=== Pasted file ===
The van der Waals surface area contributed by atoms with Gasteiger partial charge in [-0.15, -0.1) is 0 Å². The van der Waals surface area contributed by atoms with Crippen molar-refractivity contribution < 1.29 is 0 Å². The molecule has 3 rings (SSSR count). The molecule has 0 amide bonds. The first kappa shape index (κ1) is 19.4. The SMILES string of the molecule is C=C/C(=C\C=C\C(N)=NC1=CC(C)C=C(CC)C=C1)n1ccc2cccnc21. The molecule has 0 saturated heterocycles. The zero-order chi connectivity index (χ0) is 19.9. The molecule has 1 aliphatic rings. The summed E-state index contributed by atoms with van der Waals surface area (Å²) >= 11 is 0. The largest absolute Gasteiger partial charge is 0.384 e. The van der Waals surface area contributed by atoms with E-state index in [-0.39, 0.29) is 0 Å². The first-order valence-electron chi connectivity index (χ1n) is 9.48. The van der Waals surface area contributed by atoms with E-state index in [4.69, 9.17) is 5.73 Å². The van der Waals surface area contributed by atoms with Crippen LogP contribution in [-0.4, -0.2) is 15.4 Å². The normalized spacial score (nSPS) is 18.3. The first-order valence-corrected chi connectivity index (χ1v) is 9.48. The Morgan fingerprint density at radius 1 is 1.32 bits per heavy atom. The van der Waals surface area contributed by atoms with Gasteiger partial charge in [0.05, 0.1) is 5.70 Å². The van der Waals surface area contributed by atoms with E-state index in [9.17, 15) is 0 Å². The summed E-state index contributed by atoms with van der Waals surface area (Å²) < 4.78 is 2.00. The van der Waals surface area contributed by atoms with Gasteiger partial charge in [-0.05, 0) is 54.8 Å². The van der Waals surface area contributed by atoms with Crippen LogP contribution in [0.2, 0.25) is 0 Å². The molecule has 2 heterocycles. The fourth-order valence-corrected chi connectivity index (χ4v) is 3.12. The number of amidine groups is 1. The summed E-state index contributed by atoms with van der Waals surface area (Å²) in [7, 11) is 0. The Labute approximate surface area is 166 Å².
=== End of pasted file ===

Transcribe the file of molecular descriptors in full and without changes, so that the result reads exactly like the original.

The van der Waals surface area contributed by atoms with Gasteiger partial charge in [-0.15, -0.1) is 0 Å². The van der Waals surface area contributed by atoms with Crippen molar-refractivity contribution < 1.29 is 0 Å². The molecule has 3 rings (SSSR count). The molecule has 0 amide bonds. The first kappa shape index (κ1) is 19.4. The SMILES string of the molecule is C=C/C(=C\C=C\C(N)=NC1=CC(C)C=C(CC)C=C1)n1ccc2cccnc21. The molecule has 0 saturated heterocycles. The zero-order chi connectivity index (χ0) is 19.9. The molecule has 1 aliphatic rings. The summed E-state index contributed by atoms with van der Waals surface area (Å²) >= 11 is 0. The largest absolute Gasteiger partial charge is 0.384 e. The van der Waals surface area contributed by atoms with E-state index in [-0.39, 0.29) is 0 Å². The first-order valence-electron chi connectivity index (χ1n) is 9.48. The van der Waals surface area contributed by atoms with E-state index in [4.69, 9.17) is 5.73 Å². The van der Waals surface area contributed by atoms with Crippen LogP contribution in [-0.4, -0.2) is 15.4 Å². The normalized spacial score (nSPS) is 18.3. The first-order valence-corrected chi connectivity index (χ1v) is 9.48. The Morgan fingerprint density at radius 1 is 1.32 bits per heavy atom. The van der Waals surface area contributed by atoms with Gasteiger partial charge in [0.05, 0.1) is 5.70 Å². The van der Waals surface area contributed by atoms with E-state index in [9.17, 15) is 0 Å². The summed E-state index contributed by atoms with van der Waals surface area (Å²) < 4.78 is 2.00. The van der Waals surface area contributed by atoms with Gasteiger partial charge in [-0.05, 0) is 54.8 Å². The van der Waals surface area contributed by atoms with Crippen LogP contribution in [0.2, 0.25) is 0 Å². The molecule has 2 heterocycles. The fourth-order valence-corrected chi connectivity index (χ4v) is 3.12. The number of amidine groups is 1. The summed E-state index contributed by atoms with van der Waals surface area (Å²) in [7, 11) is 0. The Labute approximate surface area is 166 Å².